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Scientific American Content: Global
Can Pregnancy Help Scientists Better Understand Cancer?Cancerous cells and placental ones appear to regulate the immune system in similar ways -- Read more on ScientificAmerican.com
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The Atlantic
Jimmy Fallon Tells Trump the Times Are a-Changin'A few hours after Prince’s flag flew on Justin Timberlake’s Super Bowl stage , another elusive Minnesota musician was paid tribute by another grinning Pepsi pitchman. The icon was Bob Dylan, the tribute payer was Jimmy Fallon, and the occasion was political—surprisingly so. For the post–Big Game Tonight Show , Fallon appeared in Dylan drag—curly wig, indoor sunglasses—at the Orpheum Theatre, a ve
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The Atlantic
As Pyeongchang Prepares for the Olympics, a Nearby Ski Resort Sits AbandonedWith less than a week left until the opening ceremonies for the 2018 Winter Olympics in Pyeongchang, South Korea, host officials from Gangwon Province are expressing concern about the long-term maintenance and costs related to the 14 Olympic venues. In part, their concerns are based on a declining interest in skiing among South Koreans since 2012 , that has led to the closure of several other fac
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Big Think
The religious ad the NFL approved for Super Bowl—and the one it didn'tIf you blinked—or if you were in the wrong market—you might have missed a commercial for Scientology during the Super Bowl. You probably also missed the Twitter pushback. Read More
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New on MIT Technology Review
South Korea says North Korea won’t stop hacking its cryptocurrency exchanges
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Latest Science News -- ScienceDaily
Substances used in household goods affect the immune system of a coastal musselIn a study published in Environmental Toxicology and Chemistry, researchers from National University of Singapore have determined how perfluoalkyl substances (PFAS) affect the immune system of green mussels. Mussels, and other invertebrates, play an essential role in their ecosystem, and the ocean is the final sink for many pollutants like PFAS, so it is important to monitor regions that may have
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Latest Science News -- ScienceDaily
Online tool speeds up evolution educationThe biology teacher's pedagogical toolbox is evolving. Bright colors, replicating computer code and a digital petri dish bring evolution science to life for students.
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Latest Science News -- ScienceDaily
Toddler formulas and milks -- not recommended by health experts -- mislead with health claimsMisleading labeling on formulas and milks marketed as 'toddler drinks' may confuse parents about their healthfulness or necessity, finds a new study.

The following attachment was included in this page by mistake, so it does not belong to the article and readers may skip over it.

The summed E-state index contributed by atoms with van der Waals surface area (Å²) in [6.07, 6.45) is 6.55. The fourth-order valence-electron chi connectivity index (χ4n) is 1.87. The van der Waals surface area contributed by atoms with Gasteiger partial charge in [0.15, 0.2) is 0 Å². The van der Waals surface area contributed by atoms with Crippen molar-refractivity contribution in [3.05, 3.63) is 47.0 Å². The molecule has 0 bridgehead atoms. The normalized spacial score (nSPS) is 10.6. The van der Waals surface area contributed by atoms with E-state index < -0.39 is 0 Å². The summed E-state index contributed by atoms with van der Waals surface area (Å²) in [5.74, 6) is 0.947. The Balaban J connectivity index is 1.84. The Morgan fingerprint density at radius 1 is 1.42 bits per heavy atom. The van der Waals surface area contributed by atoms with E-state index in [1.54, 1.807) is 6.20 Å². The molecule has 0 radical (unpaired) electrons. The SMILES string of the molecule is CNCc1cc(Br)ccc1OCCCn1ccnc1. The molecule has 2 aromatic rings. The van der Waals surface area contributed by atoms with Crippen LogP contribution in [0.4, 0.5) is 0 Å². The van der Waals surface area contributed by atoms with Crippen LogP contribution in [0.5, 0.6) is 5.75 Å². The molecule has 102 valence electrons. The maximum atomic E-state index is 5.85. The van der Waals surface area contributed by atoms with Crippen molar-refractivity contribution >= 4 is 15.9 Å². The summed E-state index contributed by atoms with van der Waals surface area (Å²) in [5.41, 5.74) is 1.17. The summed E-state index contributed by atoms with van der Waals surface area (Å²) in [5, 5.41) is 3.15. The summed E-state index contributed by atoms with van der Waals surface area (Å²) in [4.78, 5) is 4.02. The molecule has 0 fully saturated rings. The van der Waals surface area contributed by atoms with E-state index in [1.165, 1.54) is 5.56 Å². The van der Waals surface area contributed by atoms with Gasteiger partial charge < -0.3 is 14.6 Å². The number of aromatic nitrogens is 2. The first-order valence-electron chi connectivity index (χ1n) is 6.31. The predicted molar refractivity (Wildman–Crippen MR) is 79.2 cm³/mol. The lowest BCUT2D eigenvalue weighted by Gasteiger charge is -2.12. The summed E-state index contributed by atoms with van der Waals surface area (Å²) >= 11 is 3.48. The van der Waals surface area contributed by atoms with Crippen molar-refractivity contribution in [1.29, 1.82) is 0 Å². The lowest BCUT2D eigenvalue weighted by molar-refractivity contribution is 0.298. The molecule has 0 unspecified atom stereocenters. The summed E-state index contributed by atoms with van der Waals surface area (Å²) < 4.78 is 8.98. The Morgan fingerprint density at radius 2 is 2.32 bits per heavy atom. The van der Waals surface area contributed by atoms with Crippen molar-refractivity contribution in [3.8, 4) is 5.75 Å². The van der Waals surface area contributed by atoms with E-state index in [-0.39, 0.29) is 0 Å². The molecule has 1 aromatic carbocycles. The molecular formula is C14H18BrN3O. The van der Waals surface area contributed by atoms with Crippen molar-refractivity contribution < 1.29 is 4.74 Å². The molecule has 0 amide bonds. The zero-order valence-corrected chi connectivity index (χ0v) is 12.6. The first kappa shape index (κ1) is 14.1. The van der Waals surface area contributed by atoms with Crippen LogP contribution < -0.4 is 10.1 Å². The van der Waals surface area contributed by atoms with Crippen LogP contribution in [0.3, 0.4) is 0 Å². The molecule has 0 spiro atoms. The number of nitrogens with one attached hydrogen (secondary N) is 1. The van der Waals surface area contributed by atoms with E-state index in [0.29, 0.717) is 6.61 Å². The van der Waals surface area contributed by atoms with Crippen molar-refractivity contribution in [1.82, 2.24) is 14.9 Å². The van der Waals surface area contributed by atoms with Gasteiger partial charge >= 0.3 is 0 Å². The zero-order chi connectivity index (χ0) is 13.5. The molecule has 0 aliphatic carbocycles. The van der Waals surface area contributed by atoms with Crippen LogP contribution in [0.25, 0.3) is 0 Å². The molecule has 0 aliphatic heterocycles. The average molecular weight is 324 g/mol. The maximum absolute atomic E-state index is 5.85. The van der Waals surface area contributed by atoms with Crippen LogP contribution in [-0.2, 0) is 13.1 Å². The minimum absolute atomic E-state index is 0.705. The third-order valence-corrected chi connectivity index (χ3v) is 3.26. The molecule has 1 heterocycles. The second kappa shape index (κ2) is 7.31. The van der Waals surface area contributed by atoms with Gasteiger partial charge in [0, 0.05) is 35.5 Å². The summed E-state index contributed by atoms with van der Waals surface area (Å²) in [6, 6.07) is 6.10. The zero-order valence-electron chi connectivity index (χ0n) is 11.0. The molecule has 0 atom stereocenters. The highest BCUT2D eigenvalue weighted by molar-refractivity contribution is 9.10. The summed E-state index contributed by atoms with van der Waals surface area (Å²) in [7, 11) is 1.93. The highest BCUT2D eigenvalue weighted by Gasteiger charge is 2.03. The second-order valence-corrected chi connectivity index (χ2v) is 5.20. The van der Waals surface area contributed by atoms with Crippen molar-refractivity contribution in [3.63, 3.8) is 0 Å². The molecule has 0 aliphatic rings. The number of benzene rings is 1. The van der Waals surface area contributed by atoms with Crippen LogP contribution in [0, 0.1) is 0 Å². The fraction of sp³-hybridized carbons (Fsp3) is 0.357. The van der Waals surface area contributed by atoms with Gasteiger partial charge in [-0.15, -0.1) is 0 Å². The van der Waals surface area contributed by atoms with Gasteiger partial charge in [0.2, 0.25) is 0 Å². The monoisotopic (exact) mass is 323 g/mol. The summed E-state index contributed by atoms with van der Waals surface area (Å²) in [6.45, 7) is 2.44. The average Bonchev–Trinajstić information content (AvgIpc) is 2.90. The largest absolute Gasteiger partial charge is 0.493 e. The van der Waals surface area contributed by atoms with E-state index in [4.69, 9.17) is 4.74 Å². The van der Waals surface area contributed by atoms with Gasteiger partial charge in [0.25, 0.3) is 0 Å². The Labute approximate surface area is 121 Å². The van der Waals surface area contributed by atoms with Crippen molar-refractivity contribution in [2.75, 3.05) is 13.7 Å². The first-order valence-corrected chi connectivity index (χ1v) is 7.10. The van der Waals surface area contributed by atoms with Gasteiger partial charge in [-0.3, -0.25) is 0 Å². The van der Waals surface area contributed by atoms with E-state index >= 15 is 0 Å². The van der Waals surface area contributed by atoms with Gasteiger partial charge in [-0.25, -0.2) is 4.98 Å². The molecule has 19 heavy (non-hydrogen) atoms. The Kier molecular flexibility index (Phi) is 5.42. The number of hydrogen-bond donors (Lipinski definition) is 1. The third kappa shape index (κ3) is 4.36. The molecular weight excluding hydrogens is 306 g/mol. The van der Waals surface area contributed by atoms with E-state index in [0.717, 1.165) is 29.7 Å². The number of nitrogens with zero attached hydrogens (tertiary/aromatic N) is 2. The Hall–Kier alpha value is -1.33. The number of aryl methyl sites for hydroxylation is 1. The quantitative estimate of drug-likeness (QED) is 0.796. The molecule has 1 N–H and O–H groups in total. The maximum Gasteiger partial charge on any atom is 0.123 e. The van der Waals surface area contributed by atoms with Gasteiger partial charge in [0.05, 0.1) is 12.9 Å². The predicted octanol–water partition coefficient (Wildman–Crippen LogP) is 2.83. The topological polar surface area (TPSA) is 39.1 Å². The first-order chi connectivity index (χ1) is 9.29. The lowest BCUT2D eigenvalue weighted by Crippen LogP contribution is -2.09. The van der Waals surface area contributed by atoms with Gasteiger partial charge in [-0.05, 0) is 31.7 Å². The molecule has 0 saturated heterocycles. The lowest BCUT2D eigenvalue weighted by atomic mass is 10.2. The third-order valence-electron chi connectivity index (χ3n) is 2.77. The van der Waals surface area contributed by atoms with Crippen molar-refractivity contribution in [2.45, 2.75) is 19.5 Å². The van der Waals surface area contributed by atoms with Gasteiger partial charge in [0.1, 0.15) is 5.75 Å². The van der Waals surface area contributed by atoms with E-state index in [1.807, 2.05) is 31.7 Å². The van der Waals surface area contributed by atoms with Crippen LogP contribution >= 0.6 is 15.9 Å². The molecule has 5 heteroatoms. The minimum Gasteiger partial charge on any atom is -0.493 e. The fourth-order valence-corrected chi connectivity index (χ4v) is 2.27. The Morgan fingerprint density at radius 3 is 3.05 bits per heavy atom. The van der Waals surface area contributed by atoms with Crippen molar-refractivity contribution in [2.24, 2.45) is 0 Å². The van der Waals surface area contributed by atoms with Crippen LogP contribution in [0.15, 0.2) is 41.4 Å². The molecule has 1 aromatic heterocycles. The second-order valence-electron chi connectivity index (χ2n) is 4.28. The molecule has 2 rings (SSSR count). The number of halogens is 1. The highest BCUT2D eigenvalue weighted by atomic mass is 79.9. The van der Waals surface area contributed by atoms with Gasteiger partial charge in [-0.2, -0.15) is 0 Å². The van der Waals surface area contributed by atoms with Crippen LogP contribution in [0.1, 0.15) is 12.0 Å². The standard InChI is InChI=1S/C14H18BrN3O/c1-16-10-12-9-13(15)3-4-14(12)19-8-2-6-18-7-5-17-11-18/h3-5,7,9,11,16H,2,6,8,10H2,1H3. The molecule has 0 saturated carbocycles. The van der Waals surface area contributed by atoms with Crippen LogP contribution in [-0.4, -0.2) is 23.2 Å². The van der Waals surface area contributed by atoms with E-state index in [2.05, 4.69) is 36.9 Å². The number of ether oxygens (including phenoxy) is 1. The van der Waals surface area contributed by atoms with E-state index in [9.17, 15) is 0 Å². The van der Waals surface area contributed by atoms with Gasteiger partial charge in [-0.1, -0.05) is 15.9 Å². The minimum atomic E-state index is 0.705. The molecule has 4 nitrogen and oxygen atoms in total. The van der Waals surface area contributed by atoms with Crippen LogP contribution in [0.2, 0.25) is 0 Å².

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Latest Science News -- ScienceDaily
Novel genetic variants for ADHD linked to educational attainmentFive novel genetic variants associated with attention-deficit/hyperactivity disorder (ADHD) have been identified by exploiting genetic overlap between ADHD and educational attainment.
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Latest Science News -- ScienceDaily
Effects of climate change can complicate the politics of military basesUsing an abandoned U.S. military base in Greenland as a case study, new research explores how the impact of climate change on domestic and overseas military bases could cause a host of political and diplomatic problems.
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Latest Science News -- ScienceDaily
Controlling quantum interactions in a single materialBy demonstrating that multiple quantum interactions can coexist and be controlled in a single material, researchers open the door for ultrafast, low-power electronics and quantum computers.
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Latest Science News -- ScienceDaily
Scientists target glioma cancer stem cells, which could improve patient survivalBrain tumors are responsible for 25 percent of cancer-related deaths in children and young adults. Despite initial response to treatment, most aggressive brain tumors eventually recur and are ultimately incurable. Multiple studies suggest that cancer stem cells within these tumors resist therapy and are responsible for tumor recurrences. Researchers have devised a strategy to treat these tumors by
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Latest Science News -- ScienceDaily
Fiber optic sensors that dissolve in the body createdFor the first time, researchers have fabricated sensing elements known as fiber Bragg gratings inside optical fibers designed to dissolve completely inside the body.